Also;

    http://community.norton.com/t5/Nort...e-discontinued/m-p/1151262/highlight/true#M23
     
  13. malexous

    malexous Registered Member

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  14. Norsi

    Norsi Registered Member

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    There has been a huge discussion (well, since yesterday :D) going on about it: I'd really be disappointed if Symantec drops the upgrade option! I mean even the package (!) of the 2014 version says "ALWAYS UP TO DATE - automatically updates to the latest version" :confused:
    And besides it's not "Norton Security 1.0", but 22.0.

    But the situation does not seem to be clear so far.
     
  15. controler

    controler Guest

    Ok so I installed this Beta and got the 7 day trial. I then created a new account and entered the key I got in e-mail. I now have a whopping 14days.
    Is that what the rest of you are seeing?

    Thanks
     
  16. Nightwalker

    Nightwalker Registered Member

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    It is "normal" in Norton beta testing, but dont worry, new builds update will give you more days.
     
  17. Krusty

    Krusty Registered Member

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    You'll be able to renew for another 14 days when your current trial expires. After that you will need to sign up for a new key and another 14 day trial, which can again then be renewed a further 14 days, and so on.

    I hope that helps.
     
    Last edited: Aug 21, 2014
  18. hawki

    hawki Registered Member

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    I have this day posted the following on the Norton Blog announcing the new product. I have yet to see the discussion on the Norton Forums mentioned above:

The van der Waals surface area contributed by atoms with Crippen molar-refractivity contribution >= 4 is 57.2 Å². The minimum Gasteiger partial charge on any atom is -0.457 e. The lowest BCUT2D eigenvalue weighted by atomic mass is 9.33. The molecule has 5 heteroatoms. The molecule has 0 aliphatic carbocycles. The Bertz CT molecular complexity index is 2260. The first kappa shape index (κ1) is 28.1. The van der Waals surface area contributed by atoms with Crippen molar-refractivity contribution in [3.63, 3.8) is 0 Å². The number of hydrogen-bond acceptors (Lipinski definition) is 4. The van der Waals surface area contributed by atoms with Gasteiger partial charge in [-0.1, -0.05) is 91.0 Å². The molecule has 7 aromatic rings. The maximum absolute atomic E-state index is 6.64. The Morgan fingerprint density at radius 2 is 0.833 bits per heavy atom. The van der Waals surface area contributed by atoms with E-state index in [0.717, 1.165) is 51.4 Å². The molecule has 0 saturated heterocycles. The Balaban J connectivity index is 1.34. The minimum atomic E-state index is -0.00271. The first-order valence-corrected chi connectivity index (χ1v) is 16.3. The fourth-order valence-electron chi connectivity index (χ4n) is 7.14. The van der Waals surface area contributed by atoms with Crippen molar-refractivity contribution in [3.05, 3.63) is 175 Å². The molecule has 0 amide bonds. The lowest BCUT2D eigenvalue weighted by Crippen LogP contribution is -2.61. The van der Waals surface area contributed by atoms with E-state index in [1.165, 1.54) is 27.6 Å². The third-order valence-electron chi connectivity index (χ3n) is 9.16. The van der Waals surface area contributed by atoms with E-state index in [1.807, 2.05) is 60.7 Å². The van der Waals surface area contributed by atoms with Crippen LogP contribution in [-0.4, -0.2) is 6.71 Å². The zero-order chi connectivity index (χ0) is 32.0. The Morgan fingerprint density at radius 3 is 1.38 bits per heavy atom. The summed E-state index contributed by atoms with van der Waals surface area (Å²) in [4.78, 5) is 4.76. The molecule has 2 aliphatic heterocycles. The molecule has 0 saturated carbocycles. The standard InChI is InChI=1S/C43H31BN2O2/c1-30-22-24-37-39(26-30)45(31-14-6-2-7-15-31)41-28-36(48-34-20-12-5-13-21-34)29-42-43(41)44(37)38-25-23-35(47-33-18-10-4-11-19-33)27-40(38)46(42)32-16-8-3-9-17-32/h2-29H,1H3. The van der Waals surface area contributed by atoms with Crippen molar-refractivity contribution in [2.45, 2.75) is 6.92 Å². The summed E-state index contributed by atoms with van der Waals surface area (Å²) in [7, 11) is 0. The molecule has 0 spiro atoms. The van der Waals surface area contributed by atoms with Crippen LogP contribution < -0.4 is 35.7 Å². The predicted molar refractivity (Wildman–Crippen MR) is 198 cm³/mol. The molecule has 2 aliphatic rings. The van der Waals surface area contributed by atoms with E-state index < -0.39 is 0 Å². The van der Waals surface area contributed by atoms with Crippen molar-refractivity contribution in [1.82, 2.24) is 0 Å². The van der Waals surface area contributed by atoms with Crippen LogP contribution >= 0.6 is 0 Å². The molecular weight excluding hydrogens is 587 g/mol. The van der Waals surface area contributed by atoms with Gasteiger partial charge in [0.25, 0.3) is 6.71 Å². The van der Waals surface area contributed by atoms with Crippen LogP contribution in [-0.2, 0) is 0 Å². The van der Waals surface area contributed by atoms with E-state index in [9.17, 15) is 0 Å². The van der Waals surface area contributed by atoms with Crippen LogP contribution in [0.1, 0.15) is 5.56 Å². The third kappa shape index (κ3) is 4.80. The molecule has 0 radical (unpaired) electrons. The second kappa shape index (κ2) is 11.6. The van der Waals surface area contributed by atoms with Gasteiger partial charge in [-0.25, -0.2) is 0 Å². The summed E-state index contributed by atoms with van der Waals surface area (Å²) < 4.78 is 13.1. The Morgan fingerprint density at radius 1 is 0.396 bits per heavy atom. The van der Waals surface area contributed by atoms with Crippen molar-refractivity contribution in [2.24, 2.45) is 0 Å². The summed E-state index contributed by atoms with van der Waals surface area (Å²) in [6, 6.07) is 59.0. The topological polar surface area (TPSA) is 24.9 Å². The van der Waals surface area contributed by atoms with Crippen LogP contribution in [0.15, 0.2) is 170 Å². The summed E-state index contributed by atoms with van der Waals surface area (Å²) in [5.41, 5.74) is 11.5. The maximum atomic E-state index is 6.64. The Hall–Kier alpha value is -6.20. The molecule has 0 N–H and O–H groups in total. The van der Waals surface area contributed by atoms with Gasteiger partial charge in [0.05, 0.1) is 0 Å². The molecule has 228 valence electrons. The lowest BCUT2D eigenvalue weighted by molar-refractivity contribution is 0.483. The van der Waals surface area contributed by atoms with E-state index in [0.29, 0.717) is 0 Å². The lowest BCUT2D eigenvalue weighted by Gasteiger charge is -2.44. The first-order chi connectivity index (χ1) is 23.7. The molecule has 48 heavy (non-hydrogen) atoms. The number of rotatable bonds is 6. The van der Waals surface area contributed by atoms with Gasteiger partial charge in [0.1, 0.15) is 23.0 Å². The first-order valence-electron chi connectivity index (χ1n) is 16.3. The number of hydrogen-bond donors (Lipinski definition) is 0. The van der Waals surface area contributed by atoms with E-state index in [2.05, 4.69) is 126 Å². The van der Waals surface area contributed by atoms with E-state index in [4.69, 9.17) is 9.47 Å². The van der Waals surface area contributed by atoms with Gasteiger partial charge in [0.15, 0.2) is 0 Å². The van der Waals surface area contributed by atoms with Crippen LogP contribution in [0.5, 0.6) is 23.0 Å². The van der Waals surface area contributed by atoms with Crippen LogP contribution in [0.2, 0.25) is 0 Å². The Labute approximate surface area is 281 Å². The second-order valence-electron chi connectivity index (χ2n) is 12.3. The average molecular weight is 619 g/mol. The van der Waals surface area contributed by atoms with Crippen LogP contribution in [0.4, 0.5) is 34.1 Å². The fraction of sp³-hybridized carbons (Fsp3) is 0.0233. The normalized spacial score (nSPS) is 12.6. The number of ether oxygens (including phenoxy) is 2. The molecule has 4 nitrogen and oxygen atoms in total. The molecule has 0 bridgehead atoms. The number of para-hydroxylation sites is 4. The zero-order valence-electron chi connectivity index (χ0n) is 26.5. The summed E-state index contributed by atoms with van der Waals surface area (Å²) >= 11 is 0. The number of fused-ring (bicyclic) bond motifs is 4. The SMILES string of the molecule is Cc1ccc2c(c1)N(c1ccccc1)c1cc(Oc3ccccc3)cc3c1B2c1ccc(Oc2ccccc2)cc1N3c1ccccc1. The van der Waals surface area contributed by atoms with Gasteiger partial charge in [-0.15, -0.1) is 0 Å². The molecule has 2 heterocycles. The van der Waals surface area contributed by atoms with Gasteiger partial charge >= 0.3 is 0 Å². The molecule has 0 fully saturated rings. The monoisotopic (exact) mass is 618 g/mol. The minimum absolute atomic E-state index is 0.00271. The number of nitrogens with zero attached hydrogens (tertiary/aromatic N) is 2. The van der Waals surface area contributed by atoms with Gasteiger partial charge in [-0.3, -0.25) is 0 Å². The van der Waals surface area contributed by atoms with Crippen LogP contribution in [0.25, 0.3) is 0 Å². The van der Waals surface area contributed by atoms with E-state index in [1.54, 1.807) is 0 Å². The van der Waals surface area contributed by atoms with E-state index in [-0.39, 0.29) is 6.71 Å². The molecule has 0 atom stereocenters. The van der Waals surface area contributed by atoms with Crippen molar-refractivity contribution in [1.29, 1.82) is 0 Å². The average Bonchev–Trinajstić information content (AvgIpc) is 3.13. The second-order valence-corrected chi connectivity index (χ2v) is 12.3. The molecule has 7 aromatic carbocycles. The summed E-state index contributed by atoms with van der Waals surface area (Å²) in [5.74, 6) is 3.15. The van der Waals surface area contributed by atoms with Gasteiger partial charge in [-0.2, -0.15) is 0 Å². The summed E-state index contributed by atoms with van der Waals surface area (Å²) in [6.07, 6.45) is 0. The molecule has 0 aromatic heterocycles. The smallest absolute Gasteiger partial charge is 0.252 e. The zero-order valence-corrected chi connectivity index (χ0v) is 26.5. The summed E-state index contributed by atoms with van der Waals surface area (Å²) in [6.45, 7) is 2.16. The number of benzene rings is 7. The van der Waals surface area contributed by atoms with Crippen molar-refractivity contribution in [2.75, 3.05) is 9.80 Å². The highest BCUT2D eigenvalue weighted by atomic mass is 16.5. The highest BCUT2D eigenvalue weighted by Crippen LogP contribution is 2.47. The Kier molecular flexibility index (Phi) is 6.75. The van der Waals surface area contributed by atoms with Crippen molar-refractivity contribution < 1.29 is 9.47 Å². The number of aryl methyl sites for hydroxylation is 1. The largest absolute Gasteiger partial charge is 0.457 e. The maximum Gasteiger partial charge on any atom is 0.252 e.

"Having just purchased a new license for NIS 2014 on 8/15/14, I am somewhat horrified and disappointed by this announcement, accompanied by a statement by Norton that can be interpreted as Norton's making a break with it's long-standing tradition/promise/reliance inducing practice of upgrading existing licenses owner's to the latest methods of malware protection..

    In many ways I can understand this change. This new edition is clearly a much more comprehensive and feature - rich version than NIS 2014 and will most likely be a more expensive product and rightly so..

    However, If the new version offers any new or more refined or more effective protection methods or layers of protection that will not be made fully available to current NIS 2014 license owners, then I would consider Norton's new and totally unexpected policy to be unfair and an unethical business practice. NIS license owners have purchased their licenses with the fully justified expectation of being provided with the best and most current malware protection that Norton has developed. For the sake of Norton's Reputation among the security conscious consumer alone, I hope that current NIS license owner's expectations and justified reliance on past Norton business practices respecting receiving the latest and best Norton malware protection will be met.

    Sincerely stated,

    [I hope I am not violating any of Wilder's TOS by posting this here. I wrote it and and ~ Snipped as per TOS ~ if they claim to own my statement.]

    "
     
  19. xxJackxx

    xxJackxx Registered Member

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    I would not be too surprised if they did this. I don't think they started giving upgrades of your key to the current version until about 2007. I used Norton exclusively from 1996 to 2004 and you always had to purchase the new version if you wanted to upgrade. It would be tremendously stupid for them to go the other way at this point, but again I would not be totally shocked. It would definitely cost them some users. I myself have a NIS 2014 license I have not yet activated.
     
  20. controler

    controler Guest

    Very stupid way of conducting a Beta. I reenlisted, uninstalled the Beta, Got e-mail for new code and reinstalled the newest Beta and low and behold, I still have two days left. What the hell kind of Beta is this?
     
  21. Krusty

    Krusty Registered Member

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  22. clocks

    clocks Registered Member

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    Any else have issues with this Norton beta blocking Firefox from opening?